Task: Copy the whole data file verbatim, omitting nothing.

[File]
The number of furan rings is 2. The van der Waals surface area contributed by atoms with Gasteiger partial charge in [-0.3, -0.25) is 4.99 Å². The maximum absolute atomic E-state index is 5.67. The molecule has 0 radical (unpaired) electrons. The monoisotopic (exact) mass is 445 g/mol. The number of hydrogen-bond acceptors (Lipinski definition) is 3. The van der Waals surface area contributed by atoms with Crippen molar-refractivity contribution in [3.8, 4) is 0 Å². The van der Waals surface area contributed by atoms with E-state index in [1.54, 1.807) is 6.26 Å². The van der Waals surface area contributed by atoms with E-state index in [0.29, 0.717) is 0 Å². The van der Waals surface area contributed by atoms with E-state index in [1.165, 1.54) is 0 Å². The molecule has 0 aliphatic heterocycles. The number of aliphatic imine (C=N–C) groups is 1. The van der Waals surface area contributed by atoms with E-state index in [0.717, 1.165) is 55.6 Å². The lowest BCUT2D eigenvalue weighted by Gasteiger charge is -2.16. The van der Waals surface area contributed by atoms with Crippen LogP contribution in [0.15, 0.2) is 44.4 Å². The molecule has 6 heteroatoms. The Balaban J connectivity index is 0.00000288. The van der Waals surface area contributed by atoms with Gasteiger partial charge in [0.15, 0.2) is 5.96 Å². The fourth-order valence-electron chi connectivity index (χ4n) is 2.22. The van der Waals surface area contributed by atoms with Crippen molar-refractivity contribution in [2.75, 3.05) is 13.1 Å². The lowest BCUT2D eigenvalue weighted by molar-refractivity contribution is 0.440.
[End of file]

The number of furan rings is 2. The van der Waals surface area contributed by atoms with Gasteiger partial charge in [-0.3, -0.25) is 4.99 Å². The maximum absolute atomic E-state index is 5.67. The molecule has 0 radical (unpaired) electrons. The monoisotopic (exact) mass is 445 g/mol. The number of hydrogen-bond acceptors (Lipinski definition) is 3. The van der Waals surface area contributed by atoms with Crippen molar-refractivity contribution in [3.8, 4) is 0 Å². The van der Waals surface area contributed by atoms with E-state index in [1.54, 1.807) is 6.26 Å². The van der Waals surface area contributed by atoms with E-state index in [0.29, 0.717) is 0 Å². The van der Waals surface area contributed by atoms with E-state index in [1.165, 1.54) is 0 Å². The molecule has 0 aliphatic heterocycles. The number of aliphatic imine (C=N–C) groups is 1. The van der Waals surface area contributed by atoms with E-state index in [0.717, 1.165) is 55.6 Å². The lowest BCUT2D eigenvalue weighted by Gasteiger charge is -2.16. The van der Waals surface area contributed by atoms with Crippen LogP contribution in [0.15, 0.2) is 44.4 Å². The molecule has 6 heteroatoms. The Balaban J connectivity index is 0.00000288. The van der Waals surface area contributed by atoms with Gasteiger partial charge in [0.15, 0.2) is 5.96 Å². The fourth-order valence-electron chi connectivity index (χ4n) is 2.22. The van der Waals surface area contributed by atoms with Crippen molar-refractivity contribution in [2.75, 3.05) is 13.1 Å². The lowest BCUT2D eigenvalue weighted by molar-refractivity contribution is 0.440.